By TOM MAY
Whenever we were about to do something easy or pleasant — especially in comparison to more difficult things we had been doing — my father used to say that it would be “a walk along the beach.” Maybe that is the reason to this day my favorite vacations take me to a beach. A walk along the beach perfectly captures serenity, renewal and enjoyment for me.
What is it that makes some experiences “a walk along the beach” and other experiences a slow drudge through a hurricane? Do we have any control over the outcome?
On the way to work this morning, I got caught in a traffic jam on the interstate and came to a complete stop. The first thing that popped into my head was, “This is not as enjoyable as being caught in a traffic jam on the way to Florida.”
We spent 10 days vacationing in a little Gulf town near Destin, Fla. On the way down in Alabama, we were caught on the interstate in a traffic jam. The delay did not faze me one bit. We grabbed drinks from the cooler, turned up the music, and chatted about what could be causing the delay, wondering how the beaches looked, planning what we would do once we arrived.
When the traffic eased up this morning, the flow of vehicles guided me to the Ohio River bridge and I remembered thinking, “This is not as fun as crossing the bridge over the Choctawhatchee Bay heading to Santa Rosa Beach.”
As I continued the journey to work, I began to think about “why” I enjoyed — valued — the other experiences more. Obviously it was a vacation — I was not going to be dealing with the challenges and stresses of work. I placed a high importance and value upon that week of getting away from the daily routines. The scenery was different — prettier perhaps because it was not familiar —but no more a part of God's creation than the scenery to which I have become accustomed. The difference was the value that I placed on it … a decision made inside my mind.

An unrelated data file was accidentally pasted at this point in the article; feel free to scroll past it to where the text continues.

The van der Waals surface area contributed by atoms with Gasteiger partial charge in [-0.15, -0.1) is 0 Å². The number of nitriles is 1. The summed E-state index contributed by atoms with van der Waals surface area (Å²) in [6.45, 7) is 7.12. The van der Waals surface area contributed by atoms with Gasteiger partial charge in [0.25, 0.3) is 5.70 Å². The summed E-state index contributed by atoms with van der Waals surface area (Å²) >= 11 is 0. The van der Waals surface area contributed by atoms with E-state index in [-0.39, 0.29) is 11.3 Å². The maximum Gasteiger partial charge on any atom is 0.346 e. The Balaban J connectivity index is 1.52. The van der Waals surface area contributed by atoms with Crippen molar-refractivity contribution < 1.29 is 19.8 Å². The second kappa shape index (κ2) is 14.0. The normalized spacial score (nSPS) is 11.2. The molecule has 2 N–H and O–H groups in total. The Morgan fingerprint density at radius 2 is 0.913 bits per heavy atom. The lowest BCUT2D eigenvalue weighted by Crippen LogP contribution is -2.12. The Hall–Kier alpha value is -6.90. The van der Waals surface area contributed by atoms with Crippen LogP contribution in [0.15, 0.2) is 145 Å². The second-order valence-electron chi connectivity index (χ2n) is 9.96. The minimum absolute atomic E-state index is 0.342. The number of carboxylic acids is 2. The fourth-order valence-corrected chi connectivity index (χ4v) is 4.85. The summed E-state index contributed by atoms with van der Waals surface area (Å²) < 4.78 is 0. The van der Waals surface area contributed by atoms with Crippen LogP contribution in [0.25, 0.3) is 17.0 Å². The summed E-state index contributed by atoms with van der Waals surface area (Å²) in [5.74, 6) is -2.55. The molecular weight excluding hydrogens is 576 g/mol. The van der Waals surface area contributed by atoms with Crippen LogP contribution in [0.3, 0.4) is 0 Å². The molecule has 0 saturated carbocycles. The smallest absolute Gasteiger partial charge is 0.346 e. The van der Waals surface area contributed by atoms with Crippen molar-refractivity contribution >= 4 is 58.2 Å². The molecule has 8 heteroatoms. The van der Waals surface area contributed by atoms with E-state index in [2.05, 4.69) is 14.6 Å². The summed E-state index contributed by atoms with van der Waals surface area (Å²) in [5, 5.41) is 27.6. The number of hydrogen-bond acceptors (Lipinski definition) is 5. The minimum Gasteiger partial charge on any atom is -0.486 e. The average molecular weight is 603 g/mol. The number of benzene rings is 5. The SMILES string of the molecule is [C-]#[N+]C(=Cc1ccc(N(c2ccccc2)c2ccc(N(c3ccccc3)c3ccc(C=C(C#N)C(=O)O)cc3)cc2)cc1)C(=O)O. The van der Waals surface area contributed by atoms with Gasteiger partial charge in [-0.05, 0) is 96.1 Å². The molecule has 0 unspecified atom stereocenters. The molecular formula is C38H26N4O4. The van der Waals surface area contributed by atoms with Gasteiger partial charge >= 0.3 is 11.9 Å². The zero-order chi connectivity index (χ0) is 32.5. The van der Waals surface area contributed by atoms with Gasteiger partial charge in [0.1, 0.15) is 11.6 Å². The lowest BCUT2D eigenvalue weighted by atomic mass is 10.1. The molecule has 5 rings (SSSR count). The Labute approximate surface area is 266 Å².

During the normal work week, I tend to allow value to be determined by those around me. I crave to be respected by my peers, to do a job that is important and valued by others, to make a significant difference in my family and in the lives of others. And I often allow my opinion of my value to be solely shaped by those around me. If people are critical, if my boss doesn't seem to appreciate what I do, if some take advantage of my good nature, I become disenchanted with my job, my family, my life. But it isn’t my circumstances that have changed. Often it is my perception of my value in the eyes of others.
Over the next several weeks, let’s look at those valued, treasured experiences in life. I will describe them as a walk on the beach, but you may substitute your favorite vacation experiences. My brother-in-law will envision the slopes of Colorado’s grandest mountains. A colleague will imagine quiet morning moments in nature, his bow and arrow primed and ready.
I will vow to make this one change immediately. I will determine value from a standard outside of myself or the opinion of others. I will seek the important things of God on a higher level. I will see the work that I do, the husband or the father that I am, not in terms of the immediate or the urgent, but in terms of the things that are important. I will not rely upon the opinion of others to shape the value of my job, my effectiveness or my enjoyment of life.
Those are far too important of concepts to be left in the hands of others.
— Tom May is the Minister of Discipleship at Eastside Christian Church in Jeffersonville. He is an adjunct instructor in the Communications Department at Indiana University Southeast.